Free from hindrance are those things which lie in the sphere of the moral purpose, and subject to hindrance are those which lie outside the sphere of the moral purpose. And so, if he regards his own good and advantage as residing in these things alone, in those, namely, which are free from hindrance and under his control, he will be free, serene, happy, unharmed, high-minded, reverent, giving thanks for all things ta God, under no circumstances finding fault with anything that has happened, nor blaming anything; if, however, he regards his good and advantage as residing in externals and things outside the sphere of his moral purpose, he must needs be hindered and restrained, be a slave to those who have control over these things which he has admired and fears; he must needs be irreverent, forasmuch as he thinks that God is injuring him, and be unfair, always trying to secure for himself more than his share, and must needs be of an abject and mean spirit.
When a man has once grasped all this, what is there to prevent him from living with a light heart and an obedient disposition; with a gentle spirit awaiting anything that may yet befall, and enduring that which has already befallen? "Would you have me bear poverty?" Bring it on and you shall see what poverty is when it finds a good actor to play the part. "Would you have me hold office?" Bring it on. "Would you have me suffer deprivation of office?" Bring it on. "Well, and would you have me bear troubles?" Bring them on too. "Well, and exile?" Wherever I go it will be well with me, for here where I am it was well with me, not because of my location, but because of my judgements, and these I shall carry away with me; nor, indeed, can any man take these away from me, but they are the only things that are mine, and they cannot be taken away, and with the possession of them I am content, wherever I be and whatever I do. "But it is now time to die." Why say "die"? Make no tragic parade of the matter, but speak of it as it is: "It is now tune for the material of which you are constituted to be restored to those elements from which it came." And what is there terrible about that? What one of the things that make up the universe will be lost, what novel or unreasonable thing will have taken place? Is it for this that the tyrant inspires fear? Is it because of this that his guards seem to have long and sharp swords? Let others see to that; I have considered all this, no one has authority over me. I have been set free by God, I know His commands, no one has power any longer to make a slave of me, I have the right kind of emancipator, and the right kind of judges. "Am I not master of your body?" Very well, what is that to me? "Am I not master of your paltry property?" Very well, what is that to me? "Am I not master of exile or bonds?" Again I yield up to you all these things and my whole paltry body itself, whenever you will. Do make trial of your power, and you will find out how far it extends.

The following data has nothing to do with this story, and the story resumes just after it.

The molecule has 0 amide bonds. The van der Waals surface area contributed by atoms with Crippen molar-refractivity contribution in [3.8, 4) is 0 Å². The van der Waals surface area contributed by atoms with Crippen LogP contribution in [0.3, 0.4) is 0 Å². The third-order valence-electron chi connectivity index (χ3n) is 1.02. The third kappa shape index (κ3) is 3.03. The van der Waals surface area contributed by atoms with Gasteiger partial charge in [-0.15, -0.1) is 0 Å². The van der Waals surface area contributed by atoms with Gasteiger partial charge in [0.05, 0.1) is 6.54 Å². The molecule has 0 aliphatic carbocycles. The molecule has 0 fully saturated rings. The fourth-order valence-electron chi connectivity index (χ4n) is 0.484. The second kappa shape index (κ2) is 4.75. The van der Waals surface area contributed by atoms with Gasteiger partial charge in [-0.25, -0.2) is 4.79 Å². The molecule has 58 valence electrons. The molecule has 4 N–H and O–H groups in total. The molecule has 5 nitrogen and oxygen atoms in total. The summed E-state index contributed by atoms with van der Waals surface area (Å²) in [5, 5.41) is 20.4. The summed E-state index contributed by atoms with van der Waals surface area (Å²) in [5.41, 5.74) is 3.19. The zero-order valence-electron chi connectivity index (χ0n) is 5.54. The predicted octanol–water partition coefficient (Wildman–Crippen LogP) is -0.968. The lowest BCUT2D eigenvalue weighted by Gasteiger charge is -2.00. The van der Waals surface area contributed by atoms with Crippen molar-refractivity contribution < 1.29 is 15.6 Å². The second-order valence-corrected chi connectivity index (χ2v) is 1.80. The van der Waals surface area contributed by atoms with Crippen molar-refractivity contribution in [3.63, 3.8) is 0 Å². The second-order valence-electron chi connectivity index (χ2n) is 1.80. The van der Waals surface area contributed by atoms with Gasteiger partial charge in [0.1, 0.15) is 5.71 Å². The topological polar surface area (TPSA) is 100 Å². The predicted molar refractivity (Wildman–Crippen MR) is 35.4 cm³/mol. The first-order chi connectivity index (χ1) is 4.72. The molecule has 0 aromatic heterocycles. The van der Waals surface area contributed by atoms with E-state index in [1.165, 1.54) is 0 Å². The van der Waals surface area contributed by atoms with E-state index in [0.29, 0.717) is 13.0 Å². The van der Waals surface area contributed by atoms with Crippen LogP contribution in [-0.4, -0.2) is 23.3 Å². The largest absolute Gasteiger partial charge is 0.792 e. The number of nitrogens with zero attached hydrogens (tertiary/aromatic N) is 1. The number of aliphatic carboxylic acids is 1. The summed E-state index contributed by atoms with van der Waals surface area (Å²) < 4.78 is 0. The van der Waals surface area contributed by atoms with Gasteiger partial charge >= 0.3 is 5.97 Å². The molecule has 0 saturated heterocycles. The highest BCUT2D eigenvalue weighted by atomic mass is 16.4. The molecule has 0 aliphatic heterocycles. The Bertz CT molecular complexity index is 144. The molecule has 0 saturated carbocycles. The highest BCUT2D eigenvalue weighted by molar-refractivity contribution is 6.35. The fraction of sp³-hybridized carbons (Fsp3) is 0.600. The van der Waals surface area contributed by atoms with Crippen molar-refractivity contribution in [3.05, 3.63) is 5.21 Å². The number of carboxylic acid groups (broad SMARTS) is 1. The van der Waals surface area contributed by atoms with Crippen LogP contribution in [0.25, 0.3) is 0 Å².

Who is there, then, that I can any longer be afraid of? Shall I be afraid of the chamberlains? For fear they do what? Lock the door in my face? If they find me wanting to enter, let them lock the door in my face!—Why, then, do you go to the gate of the palace?—Because I think it fitting for me to join in the game while the game lasts.—How, then, is it that you are not locked out?—Because, if anyone will not receive me, I do not care to go in, but always I wish rather the thing which takes place. For I regard God's will as better than my will. I shall attach myself to Him as a servant and follower, my choice is one with His, my desire one with His, in a word, my will is one with His will. No door is locked in my face, but rather in the face of those who would force themselves in. Why, then, do I not force myself in? Why, because I know that within nothing good is distributed among those who have entered. But when I hear someone called blessed, because he is being honoured by Caesar, I say, "What is his portion? Does he, then, get also a judgement such as he ought to have for governing a province? Does he, then, get also the ability to administer a procuratorship? Why should I any longer push my way in? Somebody is scattering dried figs and nuts; the children snatch them up and fight with one another, the men do not, for they count this a small matter. But if somebody throws potsherds around, not even the children snatch them up. Governorships are being passed around. The children shall see to that. Money. The children shall see to that. A praetorship, a consulship. Let the children snatch them up; let the children have the door locked in their faces, take a beating, kiss the hands of the giver, and the hands of his slaves. As for me, it's a mere scattering of dried figs and nuts." But what, then, if, when the man is throwing them about, a dried fig chances to fall into my lap? I take it up and eat it. For I may properly value even a dried fig as much as that. But neither a dried fig, nor any other of the things not good, which the philosophers have persuaded me not to think good, is of sufficient value to warrant my grovelling and upsetting someone else, or being upset by him, or flattering those who have flung the dried figs among us.
Excerpt from Chapter VII, Of freedom from fear, in Book IV of Epictetus' Discourses.
/misc | Dec 11, 2017
Subscribe or visit the archives